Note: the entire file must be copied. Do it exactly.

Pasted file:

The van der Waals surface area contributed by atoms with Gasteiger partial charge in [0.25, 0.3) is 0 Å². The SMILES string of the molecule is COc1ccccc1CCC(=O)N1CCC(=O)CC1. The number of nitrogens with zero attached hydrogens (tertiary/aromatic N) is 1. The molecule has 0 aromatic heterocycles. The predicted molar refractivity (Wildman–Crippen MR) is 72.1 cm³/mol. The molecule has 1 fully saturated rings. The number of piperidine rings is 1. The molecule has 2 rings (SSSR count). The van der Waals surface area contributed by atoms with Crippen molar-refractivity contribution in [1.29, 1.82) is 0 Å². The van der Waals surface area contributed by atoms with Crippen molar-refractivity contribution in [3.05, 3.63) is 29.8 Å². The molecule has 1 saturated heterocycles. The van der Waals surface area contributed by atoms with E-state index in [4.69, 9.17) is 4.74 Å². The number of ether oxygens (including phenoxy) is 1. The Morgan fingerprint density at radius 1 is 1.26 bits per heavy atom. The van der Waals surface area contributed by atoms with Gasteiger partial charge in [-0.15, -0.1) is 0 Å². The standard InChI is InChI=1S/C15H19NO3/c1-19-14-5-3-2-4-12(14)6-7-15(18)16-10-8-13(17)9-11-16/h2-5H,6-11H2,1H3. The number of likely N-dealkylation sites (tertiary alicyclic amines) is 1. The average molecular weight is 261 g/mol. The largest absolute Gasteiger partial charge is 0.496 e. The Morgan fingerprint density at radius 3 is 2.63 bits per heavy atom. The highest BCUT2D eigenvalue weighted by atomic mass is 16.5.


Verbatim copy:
The van der Waals surface area contributed by atoms with Gasteiger partial charge in [0.25, 0.3) is 0 Å². The SMILES string of the molecule is COc1ccccc1CCC(=O)N1CCC(=O)CC1. The number of nitrogens with zero attached hydrogens (tertiary/aromatic N) is 1. The molecule has 0 aromatic heterocycles. The predicted molar refractivity (Wildman–Crippen MR) is 72.1 cm³/mol. The molecule has 1 fully saturated rings. The number of piperidine rings is 1. The molecule has 2 rings (SSSR count). The van der Waals surface area contributed by atoms with Crippen molar-refractivity contribution in [1.29, 1.82) is 0 Å². The van der Waals surface area contributed by atoms with Crippen molar-refractivity contribution in [3.05, 3.63) is 29.8 Å². The molecule has 1 saturated heterocycles. The van der Waals surface area contributed by atoms with E-state index in [4.69, 9.17) is 4.74 Å². The number of ether oxygens (including phenoxy) is 1. The Morgan fingerprint density at radius 1 is 1.26 bits per heavy atom. The van der Waals surface area contributed by atoms with Gasteiger partial charge in [-0.15, -0.1) is 0 Å². The standard InChI is InChI=1S/C15H19NO3/c1-19-14-5-3-2-4-12(14)6-7-15(18)16-10-8-13(17)9-11-16/h2-5H,6-11H2,1H3. The number of likely N-dealkylation sites (tertiary alicyclic amines) is 1. The average molecular weight is 261 g/mol. The largest absolute Gasteiger partial charge is 0.496 e. The Morgan fingerprint density at radius 3 is 2.63 bits per heavy atom. The highest BCUT2D eigenvalue weighted by atomic mass is 16.5.